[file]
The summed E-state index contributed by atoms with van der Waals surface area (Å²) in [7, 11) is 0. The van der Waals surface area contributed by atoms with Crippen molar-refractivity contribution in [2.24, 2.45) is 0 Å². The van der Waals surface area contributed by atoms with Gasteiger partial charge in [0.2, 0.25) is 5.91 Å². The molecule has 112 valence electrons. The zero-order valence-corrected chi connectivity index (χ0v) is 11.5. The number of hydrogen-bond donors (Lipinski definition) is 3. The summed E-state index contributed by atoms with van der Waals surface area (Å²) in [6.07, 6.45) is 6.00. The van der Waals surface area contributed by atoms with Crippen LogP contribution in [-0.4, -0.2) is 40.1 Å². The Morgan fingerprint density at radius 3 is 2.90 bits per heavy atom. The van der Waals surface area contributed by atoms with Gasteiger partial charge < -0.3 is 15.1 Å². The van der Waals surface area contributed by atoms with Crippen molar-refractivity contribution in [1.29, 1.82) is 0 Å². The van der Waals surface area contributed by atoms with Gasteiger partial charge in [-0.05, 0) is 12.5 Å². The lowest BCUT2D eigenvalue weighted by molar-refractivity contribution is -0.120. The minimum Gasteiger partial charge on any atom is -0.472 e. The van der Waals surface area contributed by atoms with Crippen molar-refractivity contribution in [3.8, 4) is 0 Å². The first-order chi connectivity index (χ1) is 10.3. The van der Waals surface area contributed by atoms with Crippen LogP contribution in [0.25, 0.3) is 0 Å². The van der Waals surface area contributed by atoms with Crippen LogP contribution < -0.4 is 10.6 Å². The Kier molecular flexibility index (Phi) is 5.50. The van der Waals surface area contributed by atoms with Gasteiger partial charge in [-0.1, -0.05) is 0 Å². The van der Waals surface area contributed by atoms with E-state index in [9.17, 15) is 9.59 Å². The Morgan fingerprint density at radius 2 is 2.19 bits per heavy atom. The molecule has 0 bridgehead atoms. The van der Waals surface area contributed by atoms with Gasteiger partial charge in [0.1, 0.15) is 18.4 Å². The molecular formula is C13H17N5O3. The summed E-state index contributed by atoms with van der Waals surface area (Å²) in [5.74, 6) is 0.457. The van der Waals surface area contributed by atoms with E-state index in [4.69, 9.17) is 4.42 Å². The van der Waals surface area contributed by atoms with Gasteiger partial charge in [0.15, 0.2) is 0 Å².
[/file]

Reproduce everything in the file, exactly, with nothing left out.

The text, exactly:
The summed E-state index contributed by atoms with van der Waals surface area (Å²) in [7, 11) is 0. The van der Waals surface area contributed by atoms with Crippen molar-refractivity contribution in [2.24, 2.45) is 0 Å². The van der Waals surface area contributed by atoms with Gasteiger partial charge in [0.2, 0.25) is 5.91 Å². The molecule has 112 valence electrons. The zero-order valence-corrected chi connectivity index (χ0v) is 11.5. The number of hydrogen-bond donors (Lipinski definition) is 3. The summed E-state index contributed by atoms with van der Waals surface area (Å²) in [6.07, 6.45) is 6.00. The van der Waals surface area contributed by atoms with Crippen LogP contribution in [-0.4, -0.2) is 40.1 Å². The Morgan fingerprint density at radius 3 is 2.90 bits per heavy atom. The van der Waals surface area contributed by atoms with Gasteiger partial charge < -0.3 is 15.1 Å². The van der Waals surface area contributed by atoms with Crippen molar-refractivity contribution in [1.29, 1.82) is 0 Å². The van der Waals surface area contributed by atoms with Gasteiger partial charge in [-0.05, 0) is 12.5 Å². The lowest BCUT2D eigenvalue weighted by molar-refractivity contribution is -0.120. The minimum Gasteiger partial charge on any atom is -0.472 e. The van der Waals surface area contributed by atoms with Crippen molar-refractivity contribution in [3.8, 4) is 0 Å². The first-order chi connectivity index (χ1) is 10.3. The van der Waals surface area contributed by atoms with Crippen LogP contribution in [0.25, 0.3) is 0 Å². The van der Waals surface area contributed by atoms with Crippen LogP contribution < -0.4 is 10.6 Å². The Kier molecular flexibility index (Phi) is 5.50. The van der Waals surface area contributed by atoms with Gasteiger partial charge in [-0.1, -0.05) is 0 Å². The van der Waals surface area contributed by atoms with E-state index in [9.17, 15) is 9.59 Å². The Morgan fingerprint density at radius 2 is 2.19 bits per heavy atom. The molecule has 0 bridgehead atoms. The van der Waals surface area contributed by atoms with Gasteiger partial charge in [0.1, 0.15) is 18.4 Å². The molecular formula is C13H17N5O3. The summed E-state index contributed by atoms with van der Waals surface area (Å²) in [5.74, 6) is 0.457. The van der Waals surface area contributed by atoms with E-state index in [4.69, 9.17) is 4.42 Å². The van der Waals surface area contributed by atoms with Gasteiger partial charge in [0.15, 0.2) is 0 Å².